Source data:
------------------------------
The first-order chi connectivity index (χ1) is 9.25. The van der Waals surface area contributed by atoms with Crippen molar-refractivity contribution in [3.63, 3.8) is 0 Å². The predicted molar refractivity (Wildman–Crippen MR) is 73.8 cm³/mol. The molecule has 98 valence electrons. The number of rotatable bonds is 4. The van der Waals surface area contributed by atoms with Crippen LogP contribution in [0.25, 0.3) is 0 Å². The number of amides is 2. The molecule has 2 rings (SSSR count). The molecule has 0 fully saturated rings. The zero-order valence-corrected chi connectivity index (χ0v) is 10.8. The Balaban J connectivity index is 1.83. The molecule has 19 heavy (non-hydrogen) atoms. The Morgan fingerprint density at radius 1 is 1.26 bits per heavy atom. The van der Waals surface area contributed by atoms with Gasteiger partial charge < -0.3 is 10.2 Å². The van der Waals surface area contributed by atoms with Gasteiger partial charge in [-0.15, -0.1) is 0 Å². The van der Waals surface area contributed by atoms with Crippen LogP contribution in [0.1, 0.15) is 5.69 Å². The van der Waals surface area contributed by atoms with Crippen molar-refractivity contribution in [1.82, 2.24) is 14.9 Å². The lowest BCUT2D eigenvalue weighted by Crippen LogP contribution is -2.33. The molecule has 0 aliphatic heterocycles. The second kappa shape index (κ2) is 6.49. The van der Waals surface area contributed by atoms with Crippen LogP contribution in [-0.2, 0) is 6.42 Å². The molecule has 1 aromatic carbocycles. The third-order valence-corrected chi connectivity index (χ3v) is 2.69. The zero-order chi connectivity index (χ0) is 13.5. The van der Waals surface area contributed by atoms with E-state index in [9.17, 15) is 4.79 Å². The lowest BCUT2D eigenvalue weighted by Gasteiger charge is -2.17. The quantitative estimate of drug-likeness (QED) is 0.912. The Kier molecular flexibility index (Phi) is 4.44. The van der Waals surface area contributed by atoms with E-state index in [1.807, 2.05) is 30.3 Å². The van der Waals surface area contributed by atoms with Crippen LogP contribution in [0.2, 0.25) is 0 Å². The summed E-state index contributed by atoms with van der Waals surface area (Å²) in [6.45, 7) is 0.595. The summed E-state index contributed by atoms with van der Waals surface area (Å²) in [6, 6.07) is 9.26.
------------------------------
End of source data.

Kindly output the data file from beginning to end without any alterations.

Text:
The first-order chi connectivity index (χ1) is 9.25. The van der Waals surface area contributed by atoms with Crippen molar-refractivity contribution in [3.63, 3.8) is 0 Å². The predicted molar refractivity (Wildman–Crippen MR) is 73.8 cm³/mol. The molecule has 98 valence electrons. The number of rotatable bonds is 4. The van der Waals surface area contributed by atoms with Crippen LogP contribution in [0.25, 0.3) is 0 Å². The number of amides is 2. The molecule has 2 rings (SSSR count). The molecule has 0 fully saturated rings. The zero-order valence-corrected chi connectivity index (χ0v) is 10.8. The Balaban J connectivity index is 1.83. The molecule has 19 heavy (non-hydrogen) atoms. The Morgan fingerprint density at radius 1 is 1.26 bits per heavy atom. The van der Waals surface area contributed by atoms with Gasteiger partial charge < -0.3 is 10.2 Å². The van der Waals surface area contributed by atoms with Gasteiger partial charge in [-0.15, -0.1) is 0 Å². The van der Waals surface area contributed by atoms with Crippen LogP contribution in [0.1, 0.15) is 5.69 Å². The van der Waals surface area contributed by atoms with Crippen molar-refractivity contribution in [1.82, 2.24) is 14.9 Å². The lowest BCUT2D eigenvalue weighted by Crippen LogP contribution is -2.33. The molecule has 0 aliphatic heterocycles. The second kappa shape index (κ2) is 6.49. The van der Waals surface area contributed by atoms with Crippen LogP contribution in [-0.2, 0) is 6.42 Å². The molecule has 1 aromatic carbocycles. The third-order valence-corrected chi connectivity index (χ3v) is 2.69. The zero-order chi connectivity index (χ0) is 13.5. The van der Waals surface area contributed by atoms with E-state index in [9.17, 15) is 4.79 Å². The lowest BCUT2D eigenvalue weighted by Gasteiger charge is -2.17. The quantitative estimate of drug-likeness (QED) is 0.912. The Kier molecular flexibility index (Phi) is 4.44. The van der Waals surface area contributed by atoms with E-state index in [1.807, 2.05) is 30.3 Å². The van der Waals surface area contributed by atoms with Crippen LogP contribution in [0.2, 0.25) is 0 Å². The summed E-state index contributed by atoms with van der Waals surface area (Å²) in [6.45, 7) is 0.595. The summed E-state index contributed by atoms with van der Waals surface area (Å²) in [6, 6.07) is 9.26.